The opinion of the court was delivered by: Reagan, District Judge
Ervin Robinson was one of five Defendants charged in a 1992 indictment with narcotics and money laundering offenses. The lengthy procedural history of this case involves direct appeals, collateral attacks via 28 U.S.C. § 2255, and a motion to modify sentence under 18 U.S.C. § 3582(c)(2). The matter was assigned to (and reassigned by) Judge Beatty, Judge Stiehl, and Judge Herndon, culminating in a re-sentencing by the undersigned Judge in October 2001. The United States Court of Appeals for the Seventh Circuit affirmed that sentence in June 2003. United States v. Robinson, 68 Fed. Appx. 724, 2003 WL 21461646 (7th Cir. 2003), unpublished.
Most recently, in March 2006, the undersigned Judge denied for lack of jurisdiction Robinson's motion to modify his sentence under 18 U.S.C. § 3582, based on an amendment to the U.S. Sentencing Guidelines, noting (Doc. 206, p. 2):
The Seventh Circuit has emphasized that District Judges have only limited authority to alter sentences after imposition. See, e.g., U.S. v. Smith, 438 F.3d 796, 799 (7th Cir. 2006).
The case comes once again before this Court via Robinson's June 12, 2008 "Motion to Correct Clerical Error in the Record and Judgment" (Doc. 215). Relying on Federal Rule of Criminal Procedure 36, Robinson asserts that this Court's inclusion of "two recidivism enhancements in the judgment" erroneously suggests that Robinson has more prior convictions than he, in fact, has.
More specifically, Robinson takes issue with this Court's use of a 1986 prior conviction both as a predicate for a continuing criminal enterprise ("CCE") charge and as the basis for adding three criminal history points (i.e., for Robinson being a repeat offender). Robinson maintains that this constituted improper sentencing procedure, that it leaves the record inaccurate, and that it "is potentially harmful because it may cause confusion as to the number of defendant's convictions" (Doc. 215, p. 5).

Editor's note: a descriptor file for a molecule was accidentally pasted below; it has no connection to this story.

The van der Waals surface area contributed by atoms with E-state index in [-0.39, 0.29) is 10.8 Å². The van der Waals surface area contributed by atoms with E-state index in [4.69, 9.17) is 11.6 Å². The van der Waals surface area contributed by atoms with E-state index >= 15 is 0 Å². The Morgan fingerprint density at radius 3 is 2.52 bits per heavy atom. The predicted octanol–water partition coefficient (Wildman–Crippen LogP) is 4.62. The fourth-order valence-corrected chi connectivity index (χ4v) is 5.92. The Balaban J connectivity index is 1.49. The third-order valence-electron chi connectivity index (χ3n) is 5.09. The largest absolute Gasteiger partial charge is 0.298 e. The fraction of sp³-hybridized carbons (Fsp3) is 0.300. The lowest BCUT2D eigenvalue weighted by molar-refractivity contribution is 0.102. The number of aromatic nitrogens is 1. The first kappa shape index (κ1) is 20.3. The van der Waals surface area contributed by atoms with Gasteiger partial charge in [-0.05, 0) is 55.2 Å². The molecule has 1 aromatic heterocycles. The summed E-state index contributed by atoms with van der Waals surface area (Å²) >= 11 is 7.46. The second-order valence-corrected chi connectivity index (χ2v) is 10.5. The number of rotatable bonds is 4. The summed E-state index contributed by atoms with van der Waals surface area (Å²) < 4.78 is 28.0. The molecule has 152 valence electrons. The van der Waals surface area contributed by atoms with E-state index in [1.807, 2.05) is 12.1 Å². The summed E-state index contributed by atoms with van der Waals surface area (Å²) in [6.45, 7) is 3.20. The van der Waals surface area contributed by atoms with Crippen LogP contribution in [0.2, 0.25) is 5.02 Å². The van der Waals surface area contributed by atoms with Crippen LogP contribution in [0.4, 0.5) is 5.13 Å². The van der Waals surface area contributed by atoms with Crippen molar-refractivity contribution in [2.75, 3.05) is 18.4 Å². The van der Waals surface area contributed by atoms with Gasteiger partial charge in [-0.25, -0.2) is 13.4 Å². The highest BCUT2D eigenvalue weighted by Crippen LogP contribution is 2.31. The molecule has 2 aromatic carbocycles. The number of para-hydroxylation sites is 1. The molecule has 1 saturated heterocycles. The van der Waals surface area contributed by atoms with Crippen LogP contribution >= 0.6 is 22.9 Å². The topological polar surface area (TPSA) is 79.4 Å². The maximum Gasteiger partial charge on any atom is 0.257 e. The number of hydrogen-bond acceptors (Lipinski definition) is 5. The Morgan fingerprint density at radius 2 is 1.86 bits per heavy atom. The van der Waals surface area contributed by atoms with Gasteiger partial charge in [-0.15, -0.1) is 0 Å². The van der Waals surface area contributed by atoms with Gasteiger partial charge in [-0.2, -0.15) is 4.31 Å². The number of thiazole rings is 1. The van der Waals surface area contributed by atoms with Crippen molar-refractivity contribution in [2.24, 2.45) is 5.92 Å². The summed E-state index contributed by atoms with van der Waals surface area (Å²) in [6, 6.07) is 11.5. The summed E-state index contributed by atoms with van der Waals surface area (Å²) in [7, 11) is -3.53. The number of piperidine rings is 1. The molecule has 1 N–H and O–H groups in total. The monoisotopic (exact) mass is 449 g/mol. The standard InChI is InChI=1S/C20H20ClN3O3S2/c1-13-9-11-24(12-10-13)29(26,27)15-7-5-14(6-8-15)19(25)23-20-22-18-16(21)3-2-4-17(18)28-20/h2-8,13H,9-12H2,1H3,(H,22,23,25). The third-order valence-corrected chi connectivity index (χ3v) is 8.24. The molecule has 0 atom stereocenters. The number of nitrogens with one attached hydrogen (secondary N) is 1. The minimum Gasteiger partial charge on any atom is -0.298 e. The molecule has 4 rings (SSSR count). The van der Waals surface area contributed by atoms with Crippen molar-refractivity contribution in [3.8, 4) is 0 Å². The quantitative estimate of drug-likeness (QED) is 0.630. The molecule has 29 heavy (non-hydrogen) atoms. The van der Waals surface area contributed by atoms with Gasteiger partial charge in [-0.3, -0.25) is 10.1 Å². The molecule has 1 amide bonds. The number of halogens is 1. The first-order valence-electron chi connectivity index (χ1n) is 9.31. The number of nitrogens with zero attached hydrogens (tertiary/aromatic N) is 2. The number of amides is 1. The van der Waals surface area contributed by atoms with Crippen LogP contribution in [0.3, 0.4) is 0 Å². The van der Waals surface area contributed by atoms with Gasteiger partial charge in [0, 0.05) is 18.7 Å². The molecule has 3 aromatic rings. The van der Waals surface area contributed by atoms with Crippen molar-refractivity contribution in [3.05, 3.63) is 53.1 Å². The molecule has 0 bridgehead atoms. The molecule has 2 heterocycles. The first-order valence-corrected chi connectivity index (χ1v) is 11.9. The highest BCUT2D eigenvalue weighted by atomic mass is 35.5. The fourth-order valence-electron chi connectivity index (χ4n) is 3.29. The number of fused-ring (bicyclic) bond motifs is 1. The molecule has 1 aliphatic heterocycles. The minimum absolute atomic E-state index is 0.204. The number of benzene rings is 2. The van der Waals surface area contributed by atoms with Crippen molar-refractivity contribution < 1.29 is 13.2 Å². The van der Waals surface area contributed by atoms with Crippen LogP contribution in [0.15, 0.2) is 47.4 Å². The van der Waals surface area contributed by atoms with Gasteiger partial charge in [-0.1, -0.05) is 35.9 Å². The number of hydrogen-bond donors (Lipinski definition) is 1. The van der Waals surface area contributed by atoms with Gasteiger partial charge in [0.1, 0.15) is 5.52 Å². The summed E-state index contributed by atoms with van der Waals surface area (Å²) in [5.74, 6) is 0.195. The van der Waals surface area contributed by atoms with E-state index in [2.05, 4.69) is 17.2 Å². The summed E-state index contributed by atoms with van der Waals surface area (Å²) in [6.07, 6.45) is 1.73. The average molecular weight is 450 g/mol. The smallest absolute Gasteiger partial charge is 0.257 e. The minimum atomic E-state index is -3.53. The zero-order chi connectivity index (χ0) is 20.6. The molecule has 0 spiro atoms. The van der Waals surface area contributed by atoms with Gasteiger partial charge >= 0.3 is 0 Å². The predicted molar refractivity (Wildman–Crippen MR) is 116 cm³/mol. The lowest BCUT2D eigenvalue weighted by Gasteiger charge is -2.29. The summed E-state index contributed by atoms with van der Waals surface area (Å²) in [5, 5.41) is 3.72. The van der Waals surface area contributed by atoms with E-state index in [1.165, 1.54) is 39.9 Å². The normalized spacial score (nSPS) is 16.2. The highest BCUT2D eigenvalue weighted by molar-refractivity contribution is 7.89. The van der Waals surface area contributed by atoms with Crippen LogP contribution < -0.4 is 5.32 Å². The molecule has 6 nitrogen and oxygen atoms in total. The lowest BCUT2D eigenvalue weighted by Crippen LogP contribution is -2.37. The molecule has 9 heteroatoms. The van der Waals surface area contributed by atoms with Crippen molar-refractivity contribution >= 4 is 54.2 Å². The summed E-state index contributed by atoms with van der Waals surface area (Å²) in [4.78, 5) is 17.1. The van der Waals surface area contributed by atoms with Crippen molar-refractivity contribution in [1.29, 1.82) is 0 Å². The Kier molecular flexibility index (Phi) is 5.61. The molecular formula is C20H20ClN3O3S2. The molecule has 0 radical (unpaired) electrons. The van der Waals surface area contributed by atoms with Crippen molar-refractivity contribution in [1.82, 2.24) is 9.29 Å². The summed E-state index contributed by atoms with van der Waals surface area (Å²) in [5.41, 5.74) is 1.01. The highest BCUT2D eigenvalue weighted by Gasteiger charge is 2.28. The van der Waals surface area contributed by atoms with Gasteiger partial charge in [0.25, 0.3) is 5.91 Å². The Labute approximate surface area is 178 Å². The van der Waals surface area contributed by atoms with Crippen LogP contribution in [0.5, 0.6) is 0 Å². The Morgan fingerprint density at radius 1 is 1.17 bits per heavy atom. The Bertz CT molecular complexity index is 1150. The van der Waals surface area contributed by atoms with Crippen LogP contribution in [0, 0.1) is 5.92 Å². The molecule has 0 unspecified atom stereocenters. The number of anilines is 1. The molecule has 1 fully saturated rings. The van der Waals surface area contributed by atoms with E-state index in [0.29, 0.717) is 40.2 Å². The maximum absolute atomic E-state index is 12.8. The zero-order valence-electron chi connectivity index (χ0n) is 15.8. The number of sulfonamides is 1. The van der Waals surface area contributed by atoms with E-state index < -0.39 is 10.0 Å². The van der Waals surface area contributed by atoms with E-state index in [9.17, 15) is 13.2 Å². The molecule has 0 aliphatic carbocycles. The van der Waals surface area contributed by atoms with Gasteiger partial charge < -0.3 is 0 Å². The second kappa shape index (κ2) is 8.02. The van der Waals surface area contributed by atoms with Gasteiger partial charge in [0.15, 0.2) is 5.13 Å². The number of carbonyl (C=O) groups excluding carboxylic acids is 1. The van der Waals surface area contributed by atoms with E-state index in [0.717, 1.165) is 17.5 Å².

This Court is not persuaded. Put simply, Robinson is trying to shove a square peg through a round hole. He challenges the substance of the sentenced imposed by this Court via a motion purporting to seek correction of a clerical error under Rule 36. The peg does not fit.
Rule 36 permits a district court, after giving "any notice it considers appropriate," to correct a clerical error in a judgment, order or other part of the record. See United States v. Smith, 438 F.3d 796, 799-800 (7th Cir. 2006)("Rule 36 permits a district judge to correct clerical errors in judgments. Fixing a judgment so that it accurately reflects the original sentence does not 'modify' the sentence and hence falls outside § 3582(c).").
But Rule 36 is limited to correction of clerical errors in a judgment or order. Rule 36 cannot be invoked to alter a judgment that accurately reflects the judge's decision. United States v. Eskridge, 445 F.3d 930, 934-35 (7th Cir. 2006)("A district judge may ... correct a final judgment in a criminal case to reflect the sentence he actually imposed, but he cannot change the sentence he did impose even if the sentence was erroneous."). Id., citing United States v. Daddino, 5 F.3d 262, 264-65 (7th Cir. 1993)(per curiam).
Clearly, Robinson seeks something other than correction of a true clerical error, so relief under Rule 36 is not warranted. The Seventh Circuit has decided the merits (the propriety of the sentence, specifically including consideration of Robinson's 1986 conviction) against Robinson. Moreover, the seven-day deadline for a motion under Federal Rule of Criminal Procedure 35(a) -- to correct a "clear error" by the judge in imposing sentence -- elapsed years ago. As the Seventh Circuit emphasized just last month, "Rule 36 cannot be used to enlarge the time provided by Rule 35(a)...." United States v. McHugh, 528 F.3d 538, 540 (7th Cir. June 12, 2008). For all these reasons, the Court DENIES Robinson's motion to correct clerical error (Doc. 215).
MICHAEL J. REAGAN United States District Court
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